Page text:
Friday, May 16, 2008
Warning : spoilers abound
Scar Night takes place in the city of Deepgate, which is suspended in chains over an abyss.
In one sentence, that sums up why I wanted to read this book and just how imaginative a background it is. A city suspended in a web of chains like a great mechanical spider… what’s not to love? It reminded me of China Mieville’s New Crobuzon, except that New Crobuzon is a combination of technology and every bodily fluid known to man (plus a few man wasn’t aware of), whereas Deepgate is steeped in a culture of war and death, and comes off as chaotic to the core.
When the gates of Heaven were barred to humans, the god Ulcis descended into the abyss and is waiting there, gathering an army of souls which he will some day lead to storm the gates of Heaven. Deepgate was built as part of the worship of Ulcis, so corpses could be dropped into the abyss for future use in the army. But Deepgate’s enemies are on earth as well as in Heaven, and some of those are nomadic tribes living in the desert called the Deadsands. As a result, Deepgate indulges in chemical and biological warfare, with the Department of Military Science and the laboratories known as the Poison Kitchens (can you tell that I love this?). Airships provide transport for both soldiers and weapons.
Deepgate has problems from within as well. Carnival, one of the last angels, is partly insane and hides out in the city, but she emerges once each month to kill someone and drink their blood (basically, PMS to the nth degree). Draining someone of their blood is a fate worse than death to the Deepgaters, since people’s souls are in their blood. The Church assassins regularly hunt Carnival, who just as regularly slaughters them and escapes. But the head of the Church, Presbyter Sypes, hopes to find a way to restore Carnival’s sanity and then make her descend into the abyss to battle Ulcis. Only Sypes knows that rather than gathering an army to storm Heaven, Ulcis is raising his army to conquer Earth.
To heal Carnival, Sypes engages Alexander Devon, the chief scientist in the city, to make a compound called angelwine, which is sort of a Universal Panacea/Elixir of Immortality. Angelwine just happens to be derived from blood drained from living people, but any dessicated corpses will be put down to Carnival’s misdeeds.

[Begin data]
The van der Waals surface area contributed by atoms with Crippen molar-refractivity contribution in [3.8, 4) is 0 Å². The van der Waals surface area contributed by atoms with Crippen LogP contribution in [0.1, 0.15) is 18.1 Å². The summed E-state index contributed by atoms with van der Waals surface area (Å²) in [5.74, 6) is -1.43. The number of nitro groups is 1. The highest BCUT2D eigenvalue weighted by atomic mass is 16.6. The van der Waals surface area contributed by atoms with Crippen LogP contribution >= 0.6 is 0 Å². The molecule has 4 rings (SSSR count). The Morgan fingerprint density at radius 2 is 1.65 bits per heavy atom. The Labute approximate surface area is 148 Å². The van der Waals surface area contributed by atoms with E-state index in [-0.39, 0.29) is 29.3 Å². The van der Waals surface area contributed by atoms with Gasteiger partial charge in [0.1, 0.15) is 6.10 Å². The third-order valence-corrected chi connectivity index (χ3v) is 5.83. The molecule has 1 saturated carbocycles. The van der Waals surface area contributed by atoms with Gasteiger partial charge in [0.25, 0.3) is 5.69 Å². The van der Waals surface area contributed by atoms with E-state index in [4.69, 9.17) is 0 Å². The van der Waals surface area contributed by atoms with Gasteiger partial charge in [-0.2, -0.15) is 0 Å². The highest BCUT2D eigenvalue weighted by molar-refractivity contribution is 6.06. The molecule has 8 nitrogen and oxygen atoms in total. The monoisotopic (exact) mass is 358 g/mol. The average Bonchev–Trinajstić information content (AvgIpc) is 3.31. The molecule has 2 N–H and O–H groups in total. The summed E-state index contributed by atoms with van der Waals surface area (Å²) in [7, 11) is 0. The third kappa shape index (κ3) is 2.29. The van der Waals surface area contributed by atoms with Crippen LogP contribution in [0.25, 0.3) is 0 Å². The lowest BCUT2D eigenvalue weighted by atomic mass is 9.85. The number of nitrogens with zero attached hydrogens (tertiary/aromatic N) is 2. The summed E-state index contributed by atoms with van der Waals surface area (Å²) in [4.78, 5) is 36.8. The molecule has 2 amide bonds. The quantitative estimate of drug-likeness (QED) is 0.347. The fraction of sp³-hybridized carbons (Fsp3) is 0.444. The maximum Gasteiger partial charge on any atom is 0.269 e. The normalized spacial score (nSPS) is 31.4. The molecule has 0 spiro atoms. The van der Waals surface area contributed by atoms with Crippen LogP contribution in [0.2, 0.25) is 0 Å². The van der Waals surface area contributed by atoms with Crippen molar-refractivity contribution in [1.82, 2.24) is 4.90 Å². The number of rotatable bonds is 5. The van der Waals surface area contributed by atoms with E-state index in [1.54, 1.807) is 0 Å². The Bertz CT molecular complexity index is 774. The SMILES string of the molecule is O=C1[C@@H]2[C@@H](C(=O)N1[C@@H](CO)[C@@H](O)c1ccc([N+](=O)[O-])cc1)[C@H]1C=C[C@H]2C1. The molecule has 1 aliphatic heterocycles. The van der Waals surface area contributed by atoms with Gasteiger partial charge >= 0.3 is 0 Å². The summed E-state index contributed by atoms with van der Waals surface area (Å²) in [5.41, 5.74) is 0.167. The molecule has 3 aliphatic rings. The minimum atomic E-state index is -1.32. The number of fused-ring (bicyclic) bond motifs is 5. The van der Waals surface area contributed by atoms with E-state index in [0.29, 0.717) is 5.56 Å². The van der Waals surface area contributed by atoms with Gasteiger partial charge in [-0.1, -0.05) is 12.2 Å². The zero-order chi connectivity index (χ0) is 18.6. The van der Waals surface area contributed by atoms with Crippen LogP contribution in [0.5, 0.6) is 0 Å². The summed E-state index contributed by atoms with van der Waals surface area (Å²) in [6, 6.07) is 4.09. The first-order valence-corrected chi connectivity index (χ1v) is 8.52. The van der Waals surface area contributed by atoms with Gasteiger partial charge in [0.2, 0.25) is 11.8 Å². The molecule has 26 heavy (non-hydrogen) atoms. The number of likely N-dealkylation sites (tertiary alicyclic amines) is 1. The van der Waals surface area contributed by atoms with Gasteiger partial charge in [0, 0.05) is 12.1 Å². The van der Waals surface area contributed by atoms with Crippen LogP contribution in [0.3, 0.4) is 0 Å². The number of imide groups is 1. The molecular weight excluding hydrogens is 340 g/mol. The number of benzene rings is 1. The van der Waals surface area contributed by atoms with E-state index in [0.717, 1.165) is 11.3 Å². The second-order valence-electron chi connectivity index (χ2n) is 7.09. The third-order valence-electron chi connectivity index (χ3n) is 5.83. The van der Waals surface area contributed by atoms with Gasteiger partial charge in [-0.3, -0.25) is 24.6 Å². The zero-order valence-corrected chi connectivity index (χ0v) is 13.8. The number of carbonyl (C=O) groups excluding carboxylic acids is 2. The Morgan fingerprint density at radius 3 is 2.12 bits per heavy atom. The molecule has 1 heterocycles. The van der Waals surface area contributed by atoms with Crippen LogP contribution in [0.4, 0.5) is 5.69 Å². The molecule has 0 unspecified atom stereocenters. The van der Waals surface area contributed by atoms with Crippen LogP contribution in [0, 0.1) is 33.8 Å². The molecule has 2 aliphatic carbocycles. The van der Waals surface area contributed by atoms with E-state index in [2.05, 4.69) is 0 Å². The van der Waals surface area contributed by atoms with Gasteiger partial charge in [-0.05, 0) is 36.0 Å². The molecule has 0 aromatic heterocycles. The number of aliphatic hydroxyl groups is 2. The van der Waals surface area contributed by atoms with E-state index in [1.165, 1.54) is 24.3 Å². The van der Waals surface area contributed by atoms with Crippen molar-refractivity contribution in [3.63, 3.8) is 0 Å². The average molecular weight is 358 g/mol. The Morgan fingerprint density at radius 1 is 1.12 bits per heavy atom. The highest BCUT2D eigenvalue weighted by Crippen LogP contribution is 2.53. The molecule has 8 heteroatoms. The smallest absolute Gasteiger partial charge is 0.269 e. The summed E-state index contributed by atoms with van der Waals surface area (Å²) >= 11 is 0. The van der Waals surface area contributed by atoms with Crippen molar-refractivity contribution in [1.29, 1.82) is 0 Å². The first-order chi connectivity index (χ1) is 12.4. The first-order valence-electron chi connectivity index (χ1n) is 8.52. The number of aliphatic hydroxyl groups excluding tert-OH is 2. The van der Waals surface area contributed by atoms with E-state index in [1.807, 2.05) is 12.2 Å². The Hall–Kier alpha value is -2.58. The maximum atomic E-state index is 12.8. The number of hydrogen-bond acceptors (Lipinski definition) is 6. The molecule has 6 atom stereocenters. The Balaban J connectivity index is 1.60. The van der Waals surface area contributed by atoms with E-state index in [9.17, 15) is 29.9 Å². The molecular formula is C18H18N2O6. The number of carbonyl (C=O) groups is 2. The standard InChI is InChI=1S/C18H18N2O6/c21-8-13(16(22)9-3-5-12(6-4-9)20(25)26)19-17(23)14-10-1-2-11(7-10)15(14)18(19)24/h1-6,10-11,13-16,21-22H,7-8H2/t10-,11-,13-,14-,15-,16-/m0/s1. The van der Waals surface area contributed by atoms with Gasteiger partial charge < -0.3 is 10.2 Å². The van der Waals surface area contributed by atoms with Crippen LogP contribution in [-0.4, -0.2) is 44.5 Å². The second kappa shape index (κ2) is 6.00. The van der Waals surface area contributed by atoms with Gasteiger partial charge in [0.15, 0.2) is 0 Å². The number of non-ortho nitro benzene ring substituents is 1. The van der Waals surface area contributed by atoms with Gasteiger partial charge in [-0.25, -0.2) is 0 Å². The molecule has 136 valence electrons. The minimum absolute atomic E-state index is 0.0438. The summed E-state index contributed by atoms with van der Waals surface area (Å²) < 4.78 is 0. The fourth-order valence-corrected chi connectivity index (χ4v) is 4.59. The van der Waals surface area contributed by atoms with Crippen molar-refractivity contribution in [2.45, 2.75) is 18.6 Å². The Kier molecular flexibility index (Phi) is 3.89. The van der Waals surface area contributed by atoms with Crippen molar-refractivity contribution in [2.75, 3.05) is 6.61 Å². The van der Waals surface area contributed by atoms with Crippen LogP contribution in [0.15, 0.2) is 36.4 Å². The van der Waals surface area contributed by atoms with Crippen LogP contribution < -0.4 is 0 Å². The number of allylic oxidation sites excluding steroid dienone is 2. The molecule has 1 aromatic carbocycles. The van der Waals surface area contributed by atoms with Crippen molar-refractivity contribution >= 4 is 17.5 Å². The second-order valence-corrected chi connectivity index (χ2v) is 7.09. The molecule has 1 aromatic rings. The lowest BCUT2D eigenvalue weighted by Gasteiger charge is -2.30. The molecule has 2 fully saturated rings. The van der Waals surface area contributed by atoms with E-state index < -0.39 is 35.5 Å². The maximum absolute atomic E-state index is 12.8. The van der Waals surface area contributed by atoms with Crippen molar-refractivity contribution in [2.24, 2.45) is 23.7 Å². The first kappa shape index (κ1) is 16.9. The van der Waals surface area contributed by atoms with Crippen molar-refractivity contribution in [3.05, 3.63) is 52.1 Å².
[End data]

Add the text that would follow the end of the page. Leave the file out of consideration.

What didn’t work
While Deepgate as a city is unique and well-realized, the characters came off as ciphers. The male protagonist (I can’t really call him a hero) is Dill, the last surviving descendant of the angels who once protected the humans. To keep him unharmed, the Church has kept him penned up and docile, to the point where he’s afraid to fly in case he gets a beating. The best that can be said about him is that he’s nice. He rescues snails and doesn’t believe the cook who tells him there’s a nice warm place waiting for said snails. Unfortunately he doesn’t do much else, and his name made me think of the character from To Kill a Mockingbird. The heroine, Rachel, is one of the kickass females who are a staple of fantasy these days. She’s one of the few Church assassins who are still capable of feeling emotion, though that emotion was too often focused on “my poor Dill”.
The antagonists were much more colorful. Carnival is a bit too random and insane and impersonal to be frightening – she’s like lightning striking, and it’s difficult to really fear lightning. Alexander Devon, also known as the Poisoner, is something else entirely – he’s grotesquely injured as a result of his work in chemistry and microbiology, and he hates the city’s culture of death because his wife also died from research-related conditions. So his plan is to heal himself with the angelwine and then lead the desert tribes against Deepgate. He's amoral, ruthless, intelligent and superb as an antagonist. I love the scene where he captures two guards, immobilizes them and tells them he’s going to drain one of them to finish the angelwine. They can decide which of them lives and which one dies. If Dill had been half as vivid or ambitious or competent, I’d have enjoyed reading his scenes.
The author, Alan Campbell, is a video game designer whose successes include Grand Theft Auto. Perhaps that’s why the city and the background are so much better drawn than the people. If you want heroes to cheer for, or realistically depicted relationships growing between characters, you won’t find them here. The book’s tone is grim and nihilistic throughout, and events at the end are somewhat implausible. I find it difficult to believe that a glass syringe can fall into an abyss and be unbroken when it hits the bottom. And if a person can do the same (which he does), maybe Sypes could have sent an army down there to take on Ulcis, rather than setting up a convoluted, doomed plan where Carnival did it? When she does, by the way, she whips a length of her shackle-chain over the neck of the immensely fat god, and I immediately thought of Princess Leia fighting Jabba the Hutt.
But in the end the city itself, swaying in its net of rusted chains over an abyss, dark and bloody and scientific, full of great details (like a scrounger’s daughter painting scenes in red and yellow because those are the only colors she can afford), was reason enough for me to read this book.